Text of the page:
After evaluating respondent, clinical psychologist Dr. Thomas Marks concluded that she was either mentally retarded or borderline retarded and, in addition, suffered from a severe personality disorder which he described as a disorder of thought and mood which significantly impairs judgment, behavior and capacity to recognize reality or ability to cope with the ordinary demands of life. He also found respondent to have a learning disability and pronounced intellectual deficits.

Dr. Kamal Sadjadpour, a board-certified neurologist, treated respondent from 1974 to 1981 and then again in 1986. In his opinion, respondent has a severe seizure disorder which is organic in nature, is emotionally unstable and is slightly retarded.

Dr. Janusz Zielinski specializes in psychiatry and neurology with a subspecialty in epileptology. After evaluating her in May, 1986, Dr. Zielinski diagnosed respondent as having temporal lobe epilepsy in addition to having other manifestations of brain involvement which constitute very mild, but still, borderline normal intellectual capacity. Respondent also suffers from an organic personality syndrome. In his opinion, her organic personality problems and her epilepsy are the result of underlying damage to the brain.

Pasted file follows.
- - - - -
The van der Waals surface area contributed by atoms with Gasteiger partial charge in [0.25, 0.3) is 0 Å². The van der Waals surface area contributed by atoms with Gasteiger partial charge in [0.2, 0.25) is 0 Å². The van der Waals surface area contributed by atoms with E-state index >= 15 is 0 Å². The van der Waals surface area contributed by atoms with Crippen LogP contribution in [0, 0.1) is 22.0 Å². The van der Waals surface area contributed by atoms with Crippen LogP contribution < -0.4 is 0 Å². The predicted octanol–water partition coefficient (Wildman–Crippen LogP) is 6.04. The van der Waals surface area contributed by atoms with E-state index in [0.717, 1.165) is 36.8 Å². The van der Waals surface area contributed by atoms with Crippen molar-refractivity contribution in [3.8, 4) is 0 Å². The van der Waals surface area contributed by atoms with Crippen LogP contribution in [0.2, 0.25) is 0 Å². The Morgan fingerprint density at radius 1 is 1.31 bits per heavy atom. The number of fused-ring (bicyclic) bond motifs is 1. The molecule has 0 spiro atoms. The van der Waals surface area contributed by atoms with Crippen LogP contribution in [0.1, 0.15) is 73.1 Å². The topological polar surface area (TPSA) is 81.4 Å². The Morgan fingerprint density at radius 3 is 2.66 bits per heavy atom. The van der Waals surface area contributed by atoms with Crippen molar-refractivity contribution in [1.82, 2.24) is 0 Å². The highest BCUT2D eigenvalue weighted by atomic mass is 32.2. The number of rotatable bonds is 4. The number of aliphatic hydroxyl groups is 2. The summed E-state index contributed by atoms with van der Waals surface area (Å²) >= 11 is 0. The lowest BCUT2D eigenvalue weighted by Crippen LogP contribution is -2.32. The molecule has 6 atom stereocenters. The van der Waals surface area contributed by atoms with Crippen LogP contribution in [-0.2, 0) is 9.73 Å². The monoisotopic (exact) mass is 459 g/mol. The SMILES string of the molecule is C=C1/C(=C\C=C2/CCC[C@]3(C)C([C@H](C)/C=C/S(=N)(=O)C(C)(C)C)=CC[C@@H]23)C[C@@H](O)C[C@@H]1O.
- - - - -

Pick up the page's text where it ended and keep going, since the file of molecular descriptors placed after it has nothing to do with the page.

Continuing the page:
Finally, psychologist Dr. Martin Shindeling, who had conducted a neuropsychological examination of respondent on April...

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3 cases
  • Waite, Matter of
    • United States
    • Court of Appeal of Michigan — District of US
    • 1 Abril 1991
    ...Subsequent decisions have adhered to the Ferris view. In re Emmons, 165 Mich.App. 701, 704, 419 N.W.2d 449 (1988); In re Gass, 173 Mich.App. 444, 446, 434 N.W.2d 427 (1988). Despite their contrary conclusions, an analysis of each of the foregoing decisions reveals agreement with respect to ......
  • Toler, Matter of
    • United States
    • Court of Appeal of Michigan — District of US
    • 6 Abril 1992
    ...of such magnitude that, but for it, there was an insufficient basis for the probate court to assume jurisdiction. In re Gass, 173 Mich.App. 444, 446, 434 N.W.2d 427 (1988). Here, although respondent stipulated to the court's jurisdiction, the probate judge also found sufficient evidence to ......
  • Gass, Matter of
    • United States
    • Michigan Supreme Court
    • 28 Febrero 1989
    ...Petitioner-Appellee, v. Tamera GASS, Defendant-Appellant. No. 84889. Supreme Court of Michigan. Feb. 28, 1989. Prior report: 173 Mich.App. 444, 434 N.W.2d 427. ORDER On order of the Court, the certification by the Court of Appeals pursuant to Administrative Order 1984-2 that its decision in......